Taxation, Theory, Practice & Law

Instructions:
This assignment is to be submitted by the due date in both soft-copy
(Safeassign – Bb) and hard copy.
The assignment is to be submitted in accordance with assessment
policy stated in the Subject Outline and Student Handbook.
It is the responsibility of the student submitting the work to ensure
that the work is in fact his/her own work. Ensure that when
incorporating the works of others into your submission that it
appropriately acknowledged.
Case study 1: Capital Gains Tax
Dave Solomon is 59 years of age and is planning for his retirement. Following a visit to
his financial adviser in March of the current tax year, Dave wants to contribute funds to
his personal superannuation fund before 30 June of the current tax year. He has decided
to sell the majority of his assets to raise the $1,000,000. He then intends to rent a city
apartment and withdraw tax-free amounts from his personal superannuation account
once he turns 60 in August of the next year. Dave has provided you with the following
details of the assets he has sold:
(a) A two-storey residence at St Lucia in which he has lived for the last 30 years. He paid
$70,000 to purchase the property and received $850,000 on 27 June of the current tax
year, after the real estate agent deducted commissions of $15,000. The residence was
originally sold at auction and the buyer placed an $85,000 deposit on the property.
Unfortunately, two weeks later the buyer indicated that he did not have sufficient
funds to proceed with the purchase, thereby forfeiting his deposit to Dave on 1 May of
the current tax year. The real estate agents then negotiated the sale of the residence to
another interested party.
(b) A painting by Pro Hart that he purchased on 20 September 1985 for $15,000. The
painting was sold at auction on 31 May of the current tax year for $125,000.
(c) A luxury motor cruiser that he has moored at the Manly Yacht club. He purchased the
boat in late 2004 for $110,000. He sold it on 1 June of the current tax year to a local
boat broker for $60,000.
(d) On 5 June of the current tax year he sold for $80,000 a parcel of shares in a newly listed
mining company. He purchased these shares on 10 January of the current tax year for
$75,000. He borrowed $70,000 to fund the purchase of these shares and incurred
$5,000 in interest on the loan. He also paid $750 in brokerage on the sale of the shares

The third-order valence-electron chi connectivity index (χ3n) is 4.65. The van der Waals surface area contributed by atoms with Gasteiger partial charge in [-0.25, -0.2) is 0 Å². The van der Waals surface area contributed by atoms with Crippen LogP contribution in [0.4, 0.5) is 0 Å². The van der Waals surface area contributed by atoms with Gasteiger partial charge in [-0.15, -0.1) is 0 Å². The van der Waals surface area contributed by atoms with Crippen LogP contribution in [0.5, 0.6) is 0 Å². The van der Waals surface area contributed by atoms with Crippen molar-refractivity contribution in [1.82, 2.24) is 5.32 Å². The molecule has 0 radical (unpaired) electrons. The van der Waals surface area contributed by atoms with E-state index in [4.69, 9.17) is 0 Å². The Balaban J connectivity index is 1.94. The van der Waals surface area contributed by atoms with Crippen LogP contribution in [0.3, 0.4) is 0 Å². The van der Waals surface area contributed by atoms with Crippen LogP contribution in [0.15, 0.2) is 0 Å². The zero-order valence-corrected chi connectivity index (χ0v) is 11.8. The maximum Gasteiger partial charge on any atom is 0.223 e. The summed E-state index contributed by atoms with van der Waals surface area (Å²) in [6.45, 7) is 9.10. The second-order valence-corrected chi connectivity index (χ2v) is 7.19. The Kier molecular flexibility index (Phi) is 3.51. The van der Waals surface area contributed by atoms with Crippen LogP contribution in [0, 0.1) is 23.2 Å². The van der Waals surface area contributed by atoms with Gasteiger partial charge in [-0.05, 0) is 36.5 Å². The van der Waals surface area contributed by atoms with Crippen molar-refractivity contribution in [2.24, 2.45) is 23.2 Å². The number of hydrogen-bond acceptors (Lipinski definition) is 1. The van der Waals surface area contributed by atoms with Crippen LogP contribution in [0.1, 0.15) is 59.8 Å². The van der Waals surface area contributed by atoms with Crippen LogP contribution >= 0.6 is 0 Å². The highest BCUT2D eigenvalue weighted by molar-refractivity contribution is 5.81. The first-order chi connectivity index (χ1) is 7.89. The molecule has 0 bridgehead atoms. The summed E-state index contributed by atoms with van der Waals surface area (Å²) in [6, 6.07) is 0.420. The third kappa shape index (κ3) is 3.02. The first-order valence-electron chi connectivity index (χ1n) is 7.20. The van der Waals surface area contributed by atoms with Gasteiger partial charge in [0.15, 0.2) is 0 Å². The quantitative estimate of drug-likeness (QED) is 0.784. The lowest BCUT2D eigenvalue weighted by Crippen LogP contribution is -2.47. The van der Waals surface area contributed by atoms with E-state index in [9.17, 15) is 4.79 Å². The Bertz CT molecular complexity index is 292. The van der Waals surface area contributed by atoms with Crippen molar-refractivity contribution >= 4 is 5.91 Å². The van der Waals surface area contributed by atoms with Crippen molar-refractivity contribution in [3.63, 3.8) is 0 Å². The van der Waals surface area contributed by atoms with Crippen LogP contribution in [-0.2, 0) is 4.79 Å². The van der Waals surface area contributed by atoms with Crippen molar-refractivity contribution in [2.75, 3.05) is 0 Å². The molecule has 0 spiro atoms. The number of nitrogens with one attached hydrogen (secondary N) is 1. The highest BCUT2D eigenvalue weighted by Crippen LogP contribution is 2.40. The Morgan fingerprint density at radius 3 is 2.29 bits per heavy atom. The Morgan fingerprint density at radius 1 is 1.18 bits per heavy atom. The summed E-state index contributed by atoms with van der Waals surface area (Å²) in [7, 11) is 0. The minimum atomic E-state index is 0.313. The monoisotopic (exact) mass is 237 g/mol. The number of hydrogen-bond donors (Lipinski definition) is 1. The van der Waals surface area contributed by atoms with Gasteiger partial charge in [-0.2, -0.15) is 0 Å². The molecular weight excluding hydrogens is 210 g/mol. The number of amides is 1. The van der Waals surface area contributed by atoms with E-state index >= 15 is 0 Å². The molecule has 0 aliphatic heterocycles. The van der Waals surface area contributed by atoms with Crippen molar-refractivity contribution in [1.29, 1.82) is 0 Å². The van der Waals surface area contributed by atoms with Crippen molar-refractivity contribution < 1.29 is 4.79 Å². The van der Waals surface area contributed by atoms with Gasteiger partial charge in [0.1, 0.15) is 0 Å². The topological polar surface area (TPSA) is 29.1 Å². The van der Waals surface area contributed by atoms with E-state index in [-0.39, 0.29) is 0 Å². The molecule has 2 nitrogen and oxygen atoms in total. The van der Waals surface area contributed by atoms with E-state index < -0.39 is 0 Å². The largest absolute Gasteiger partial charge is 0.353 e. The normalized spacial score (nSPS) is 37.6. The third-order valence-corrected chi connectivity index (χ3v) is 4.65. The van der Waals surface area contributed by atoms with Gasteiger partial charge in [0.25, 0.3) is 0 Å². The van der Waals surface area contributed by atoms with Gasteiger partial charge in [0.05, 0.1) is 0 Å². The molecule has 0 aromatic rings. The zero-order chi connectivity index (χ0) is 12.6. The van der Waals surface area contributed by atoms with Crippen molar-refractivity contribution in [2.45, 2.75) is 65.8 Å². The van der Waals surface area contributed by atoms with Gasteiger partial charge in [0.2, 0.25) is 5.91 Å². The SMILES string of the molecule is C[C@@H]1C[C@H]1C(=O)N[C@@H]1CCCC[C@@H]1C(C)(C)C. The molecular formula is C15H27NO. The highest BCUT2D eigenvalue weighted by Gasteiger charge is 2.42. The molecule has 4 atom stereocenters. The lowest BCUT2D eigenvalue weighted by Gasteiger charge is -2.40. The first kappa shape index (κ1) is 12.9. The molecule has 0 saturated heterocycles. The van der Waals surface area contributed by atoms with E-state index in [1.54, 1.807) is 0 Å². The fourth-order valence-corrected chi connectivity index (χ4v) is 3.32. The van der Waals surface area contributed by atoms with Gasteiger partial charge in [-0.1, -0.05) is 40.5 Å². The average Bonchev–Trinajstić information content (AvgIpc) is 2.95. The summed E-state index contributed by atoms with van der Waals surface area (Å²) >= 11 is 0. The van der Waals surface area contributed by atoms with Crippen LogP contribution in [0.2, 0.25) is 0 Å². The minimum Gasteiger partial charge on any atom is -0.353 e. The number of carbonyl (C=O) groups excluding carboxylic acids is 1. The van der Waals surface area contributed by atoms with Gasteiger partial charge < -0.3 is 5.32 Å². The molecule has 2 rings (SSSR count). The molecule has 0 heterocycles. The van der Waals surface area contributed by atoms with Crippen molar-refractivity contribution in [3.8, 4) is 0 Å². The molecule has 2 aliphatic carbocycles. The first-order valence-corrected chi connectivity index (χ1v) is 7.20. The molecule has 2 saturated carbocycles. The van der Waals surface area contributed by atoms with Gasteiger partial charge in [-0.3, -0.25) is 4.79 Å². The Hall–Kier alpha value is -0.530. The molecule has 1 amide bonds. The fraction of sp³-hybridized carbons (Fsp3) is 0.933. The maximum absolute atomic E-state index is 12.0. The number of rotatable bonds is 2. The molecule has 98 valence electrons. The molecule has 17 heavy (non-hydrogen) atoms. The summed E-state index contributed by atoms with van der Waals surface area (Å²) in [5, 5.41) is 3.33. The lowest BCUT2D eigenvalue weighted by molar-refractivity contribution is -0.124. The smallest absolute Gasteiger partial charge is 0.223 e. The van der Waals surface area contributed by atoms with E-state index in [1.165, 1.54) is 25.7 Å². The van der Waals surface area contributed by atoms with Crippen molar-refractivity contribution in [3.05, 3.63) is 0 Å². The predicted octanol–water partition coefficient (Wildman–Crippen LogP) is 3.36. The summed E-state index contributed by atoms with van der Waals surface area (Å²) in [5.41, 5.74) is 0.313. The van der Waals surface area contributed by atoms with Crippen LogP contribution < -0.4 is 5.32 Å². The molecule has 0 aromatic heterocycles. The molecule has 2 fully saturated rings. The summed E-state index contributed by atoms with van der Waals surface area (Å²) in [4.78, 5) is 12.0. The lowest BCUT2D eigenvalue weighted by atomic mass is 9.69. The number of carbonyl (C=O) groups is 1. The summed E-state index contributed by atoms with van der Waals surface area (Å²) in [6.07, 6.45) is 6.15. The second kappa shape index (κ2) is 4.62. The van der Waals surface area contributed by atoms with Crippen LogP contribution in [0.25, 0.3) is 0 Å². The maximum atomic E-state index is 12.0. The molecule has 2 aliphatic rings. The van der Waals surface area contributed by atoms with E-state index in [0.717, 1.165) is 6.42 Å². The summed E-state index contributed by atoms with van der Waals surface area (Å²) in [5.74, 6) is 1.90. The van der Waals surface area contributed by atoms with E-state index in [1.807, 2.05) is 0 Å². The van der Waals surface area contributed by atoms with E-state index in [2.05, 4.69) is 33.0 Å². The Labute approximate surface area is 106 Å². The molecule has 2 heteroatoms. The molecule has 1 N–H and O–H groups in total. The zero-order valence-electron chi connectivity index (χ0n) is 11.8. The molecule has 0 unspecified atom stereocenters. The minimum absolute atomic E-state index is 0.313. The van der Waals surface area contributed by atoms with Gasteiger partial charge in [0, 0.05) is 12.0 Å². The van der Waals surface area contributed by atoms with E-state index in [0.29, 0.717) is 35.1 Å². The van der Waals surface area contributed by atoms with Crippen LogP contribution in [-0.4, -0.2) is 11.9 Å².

and $250 in stamp duty on the purchase of these shares. Dave has contacted the ATO
and they have advised him that the interest on the loan will not be an allowable
deduction because the shares are not generating any assessable income.
Dave has also indicated that his taxation return for the year ended 30 June of the previous
year shows a net capital loss of $10,000 from the sale of shares. These shares were the only
assets he sold in that year.
(a) Based on the information above, determine Dave Solomon’s net capital gain or net
capital loss for the year ended 30 June of the current tax year.
(b) If Dave has a net capital gain, what does he do with this amount?
(c) If Dave has a net capital loss, what does he do with this amount?
(10 marks, max. 1000 words).
Case study 2: Fringe Benefits Tax
Periwinkle Pty Ltd (Periwinkle) is a bathtub manufacturer which sells bathtubs directly
to the public. On 1 May 2015, Periwinkle provided one of its employees, Emma, with a
car as Emma does a lot of travelling for work purposes. However, Emma’s usage of the
car is not restricted to work only. Periwinkle purchased the car on that date for $33,000
(including GST).
For the period 1 May 2015 to 31 March 2016, Emma travelled 10,000 kilometres in the
car and incurred expenses of $550 (including GST) on minor repairs that have been
reimbursed by Periwinkle. The car was not used for 10 days when Emma was interstate
and the car was parked at the airport and for another five days when the car was
scheduled for annual repairs.
On 1 September 2015, Periwinkle provided Emma with a loan of $500,000 at an interest
rate of 4.45%. Emma used $450,000 of the loan to purchase a holiday home and lent the
remaining $50,000 to her husband (interest free) to purchase shares in Telstra. Interest
on a loan to purchase private assets is not deductible while interest on a loan to
purchase income-producing assets is deductible.
During the year, Emma purchased a bathtub manufactured by Periwinkle for $1,300.
The bathtub only cost Periwinkle $700 to manufacture and is sold to the general public
for $2,600.
(a) Advise Periwinkle of its FBT consequences arising out of the above information,
including calculation of any FBT liability, for the year ending 31 March 2016. You may
assume that Periwinkle would be entitled to input tax credits in relation to any GSTinclusive acquisitions.
(b) How would your answer to (a) differ if Emma used the $50,000 to purchase the
shares herself, instead of lending it to her husband?
(10 marks, max. 1000 words).

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